A Few Days on Mackinac Island

I’m baaaaack! Hope you all had a great Fourth of July week. Mine was wonderful – I spent it hanging out with family in Michigan, where I grew up, visiting places we used to go to all the time when I was a kid.

First stop: Mackinac Island. Located in the very northern part of Lake Huron, Mackinac Island is known for a few things: its history, its ban on motor vehicles (which means bikes and horses are the main means of transportation), and its many fudge shops. As many brochures and websites point out, visiting Mackinac Island is like stepping back in time – specifically, to the late 1800s, when many of the island’s buildings were constructed.

The island is only accessible by ferry, and my in-law Anne took this great picture of me as we pulled away from the mainland.

David-Ferry

We used to go to Mackinac Island every summer as a kid, but I haven’t been in about 20 years. Not much has changed. There’s still a small but vibrant town right on the water, lined with hotels, restaurants, and more fudge stores than you can imagine:

David-mackinac-island

There’s Fort Mackinac, which played a role in the War of 1812, on a bluff overlooking (and protecting) the town:

fort-mackinac-father-marquette-statue

And there’s the Grand Hotel, the most famous building on the island, which is known for having the longest porch in the world (660 feet long):

grand-hotel-mackinac-island

Our trip was organized by my sister Sarah, and there was over a dozen of us, including lots of family members and a few of Sarah’s friends. We stayed at Mission Point, the same hotel we stayed at in the ’80s and ’90s. We took a horse and carriage tour one day, and one of our horses, Maurice (standing closest to the camera), was the heaviest of the 500 horses on the island, weighing in at 2,400 lbs.

horses-mackinac-island

The tour ended at the Fort, where we learned about life in the 1800s, watched a cannon demonstration, and took lots of pictures.

david-mackinac-island-fort-cannon

The view from the fort was spectacular.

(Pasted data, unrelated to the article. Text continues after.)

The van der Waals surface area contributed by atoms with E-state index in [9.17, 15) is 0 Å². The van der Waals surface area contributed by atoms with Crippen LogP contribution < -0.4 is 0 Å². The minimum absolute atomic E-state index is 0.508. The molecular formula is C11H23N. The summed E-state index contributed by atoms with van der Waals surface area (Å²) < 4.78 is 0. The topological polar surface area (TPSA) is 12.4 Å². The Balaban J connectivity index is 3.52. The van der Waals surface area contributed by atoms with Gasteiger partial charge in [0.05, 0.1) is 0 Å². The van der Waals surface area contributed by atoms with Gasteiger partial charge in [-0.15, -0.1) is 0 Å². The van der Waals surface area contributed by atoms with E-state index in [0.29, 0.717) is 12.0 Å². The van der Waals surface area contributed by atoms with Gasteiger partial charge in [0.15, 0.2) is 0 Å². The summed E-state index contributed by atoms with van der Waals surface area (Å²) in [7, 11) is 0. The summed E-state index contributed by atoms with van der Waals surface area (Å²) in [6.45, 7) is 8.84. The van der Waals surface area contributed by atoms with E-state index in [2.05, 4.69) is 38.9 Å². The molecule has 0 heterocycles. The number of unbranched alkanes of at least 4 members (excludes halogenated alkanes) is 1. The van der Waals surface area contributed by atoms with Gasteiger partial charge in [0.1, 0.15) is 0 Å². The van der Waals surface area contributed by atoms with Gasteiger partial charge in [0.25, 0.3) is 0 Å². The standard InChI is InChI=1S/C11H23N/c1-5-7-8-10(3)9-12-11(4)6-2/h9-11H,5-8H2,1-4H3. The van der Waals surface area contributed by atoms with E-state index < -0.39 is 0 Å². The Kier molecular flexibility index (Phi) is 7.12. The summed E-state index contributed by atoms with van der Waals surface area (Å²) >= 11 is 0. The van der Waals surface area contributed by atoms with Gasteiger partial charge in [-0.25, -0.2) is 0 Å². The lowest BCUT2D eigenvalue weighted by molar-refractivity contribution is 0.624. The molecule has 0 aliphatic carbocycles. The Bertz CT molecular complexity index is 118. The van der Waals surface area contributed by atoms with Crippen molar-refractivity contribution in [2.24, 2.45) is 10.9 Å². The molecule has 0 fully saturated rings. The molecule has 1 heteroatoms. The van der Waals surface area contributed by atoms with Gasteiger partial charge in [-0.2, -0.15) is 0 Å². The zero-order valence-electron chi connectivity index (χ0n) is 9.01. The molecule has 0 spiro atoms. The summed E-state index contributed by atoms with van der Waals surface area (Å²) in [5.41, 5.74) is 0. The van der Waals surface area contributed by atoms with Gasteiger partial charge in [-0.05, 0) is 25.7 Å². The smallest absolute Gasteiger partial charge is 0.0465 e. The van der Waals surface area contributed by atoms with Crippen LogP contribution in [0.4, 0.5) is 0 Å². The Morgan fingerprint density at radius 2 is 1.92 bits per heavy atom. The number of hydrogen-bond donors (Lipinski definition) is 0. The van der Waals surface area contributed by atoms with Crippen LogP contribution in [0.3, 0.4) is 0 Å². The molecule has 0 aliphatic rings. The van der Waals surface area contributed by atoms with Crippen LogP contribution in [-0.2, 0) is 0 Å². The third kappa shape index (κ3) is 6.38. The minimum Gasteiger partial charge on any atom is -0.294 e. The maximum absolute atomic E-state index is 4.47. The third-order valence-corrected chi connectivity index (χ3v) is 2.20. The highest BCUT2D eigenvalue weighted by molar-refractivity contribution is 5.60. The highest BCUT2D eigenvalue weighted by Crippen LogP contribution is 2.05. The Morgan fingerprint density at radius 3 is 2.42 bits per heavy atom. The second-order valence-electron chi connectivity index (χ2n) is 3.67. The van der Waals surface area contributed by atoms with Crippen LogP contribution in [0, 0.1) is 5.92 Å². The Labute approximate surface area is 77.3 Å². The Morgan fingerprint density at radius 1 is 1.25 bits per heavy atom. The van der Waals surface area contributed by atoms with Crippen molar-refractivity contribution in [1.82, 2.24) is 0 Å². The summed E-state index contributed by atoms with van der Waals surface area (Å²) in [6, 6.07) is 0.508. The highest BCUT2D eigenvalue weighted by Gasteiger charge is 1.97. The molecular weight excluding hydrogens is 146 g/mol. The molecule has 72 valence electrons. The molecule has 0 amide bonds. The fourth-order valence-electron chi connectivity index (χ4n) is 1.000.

mackinac-island-view-from-fort

The next day, we all rented bikes, and set out on a ride around the island. There’s a road all along the perimeter, and a complete loop is about 8 miles. The island has some great sights, including Arch Rock, a limestone formation 146 feet above the water line.

arch-rock-mackinac-island

Once you get halfway around the island, you’re treated to views of the Mackinac Bridge, one of the longest suspension bridges in the world, which connects Michigan’s upper and lower peninsulas. Here’s me and my parents enjoying the view (you can see part of the bridge over my mom’s right shoulder):

david-parents-mackinac-bridge

My dad’s wearing his favorite hat, made of kangaroo leather, and I tried it on when we were relaxing in the hotel room, and whatdoyaknow? It fit pretty well!

David-hat

The bike ride wore out my niece and nephew (seen here with me and my sister)…

david-family-bike-ride

…but I was ready for more, so after we parted ways, I continued on my own, riding an additional 13 miles, including another complete loop around the perimeter.

route-bike-ride-mackinac-islandI kept active every day we were there. 21 miles on a bike was a sufficient workout for that day, and on the other days, I got in a workout at the Mission Point fitness center, which was pretty big and well-equipped for a hotel gym. I got in another cardio workout one day, and on the day we left, I got in a good upper-body weightlifting session. Plus, Mission Point is about a half-mile walk from town, and I walked to and from town a couple times every day.

My eating was great, too. I balanced lots of healthy foods with occasional treats. I’m not going to go into much detail here, because I photographed every single thing I ate, and tweeted those photos, so check out my Twitter feed if you want a more thorough rundown. A couple highlights, though: An amazing pork tenderloin dish at Chianti restaurant at Mission Point. I also had my first pasty, a meat pie dish that’s famous in the upper peninsula, on the mainland before boarding the ferry. And while I didn’t buy any fudge, I did try a little bit, including this pumpkin pie-flavored sample that was so fresh that it hadn’t even completely set yet.

I’m definitely not the sort to throw a healthy-eating or exercise program out the window just because I’m out of town, and I didn’t do that on Mackinac Island. It was definitely a successful few days in regards to staying healthy and making good choices, while also enjoying all the fun that a vacation is supposed to have.

One more goofy picture: My sister and I, after getting thoroughly spooked in the Haunted Theater on Main Street. Boo!

david-sarah-haunted-theater-mackinac-island

Keep it up, David!

Next Up: More photos and stories from my trip to Michigan, including my visits to St. Joseph and Saugatuck, two towns in the southwestern corner of the state.

 

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4 Responses to A Few Days on Mackinac Island

  1. Mama Ames says:

    I have great childhood memories from there! Thanks for sharing.

  2. An island that I can bike around?! I need to go there now. Looks awesome!

    And good for you for not throwing out the healthy lifestyle. I need to figure out my balance on vacation.

    • David says:

      You’d love it, Brooke. And the perimeter road is basically flat the entire time… but if you want some elevation, head up into the interior of the island – which is basically one big hill!

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